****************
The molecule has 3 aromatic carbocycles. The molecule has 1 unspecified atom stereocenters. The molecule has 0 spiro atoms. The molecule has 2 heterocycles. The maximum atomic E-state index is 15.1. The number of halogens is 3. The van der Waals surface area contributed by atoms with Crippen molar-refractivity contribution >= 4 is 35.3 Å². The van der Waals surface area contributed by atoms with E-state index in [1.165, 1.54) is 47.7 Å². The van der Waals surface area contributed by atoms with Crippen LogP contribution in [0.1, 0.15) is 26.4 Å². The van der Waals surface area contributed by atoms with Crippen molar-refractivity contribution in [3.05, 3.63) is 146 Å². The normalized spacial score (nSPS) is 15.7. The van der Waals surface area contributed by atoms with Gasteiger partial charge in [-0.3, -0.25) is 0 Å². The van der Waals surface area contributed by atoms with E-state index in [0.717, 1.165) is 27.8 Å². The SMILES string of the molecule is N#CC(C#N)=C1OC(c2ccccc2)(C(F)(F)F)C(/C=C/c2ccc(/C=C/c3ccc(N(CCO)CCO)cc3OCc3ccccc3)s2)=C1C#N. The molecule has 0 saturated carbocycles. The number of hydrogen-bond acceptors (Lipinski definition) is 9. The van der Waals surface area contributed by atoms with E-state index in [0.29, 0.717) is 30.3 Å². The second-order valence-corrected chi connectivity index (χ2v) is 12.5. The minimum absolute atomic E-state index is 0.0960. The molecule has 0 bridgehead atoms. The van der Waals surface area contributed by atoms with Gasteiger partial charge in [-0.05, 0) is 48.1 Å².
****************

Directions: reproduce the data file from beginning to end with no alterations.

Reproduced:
The molecule has 3 aromatic carbocycles. The molecule has 1 unspecified atom stereocenters. The molecule has 0 spiro atoms. The molecule has 2 heterocycles. The maximum atomic E-state index is 15.1. The number of halogens is 3. The van der Waals surface area contributed by atoms with Crippen molar-refractivity contribution >= 4 is 35.3 Å². The van der Waals surface area contributed by atoms with E-state index in [1.165, 1.54) is 47.7 Å². The van der Waals surface area contributed by atoms with Crippen LogP contribution in [0.1, 0.15) is 26.4 Å². The van der Waals surface area contributed by atoms with Crippen molar-refractivity contribution in [3.05, 3.63) is 146 Å². The normalized spacial score (nSPS) is 15.7. The van der Waals surface area contributed by atoms with Gasteiger partial charge in [-0.3, -0.25) is 0 Å². The van der Waals surface area contributed by atoms with E-state index in [0.717, 1.165) is 27.8 Å². The SMILES string of the molecule is N#CC(C#N)=C1OC(c2ccccc2)(C(F)(F)F)C(/C=C/c2ccc(/C=C/c3ccc(N(CCO)CCO)cc3OCc3ccccc3)s2)=C1C#N. The molecule has 0 saturated carbocycles. The number of hydrogen-bond acceptors (Lipinski definition) is 9. The van der Waals surface area contributed by atoms with E-state index in [0.29, 0.717) is 30.3 Å². The second-order valence-corrected chi connectivity index (χ2v) is 12.5. The minimum absolute atomic E-state index is 0.0960. The molecule has 0 bridgehead atoms. The van der Waals surface area contributed by atoms with Gasteiger partial charge in [-0.05, 0) is 48.1 Å².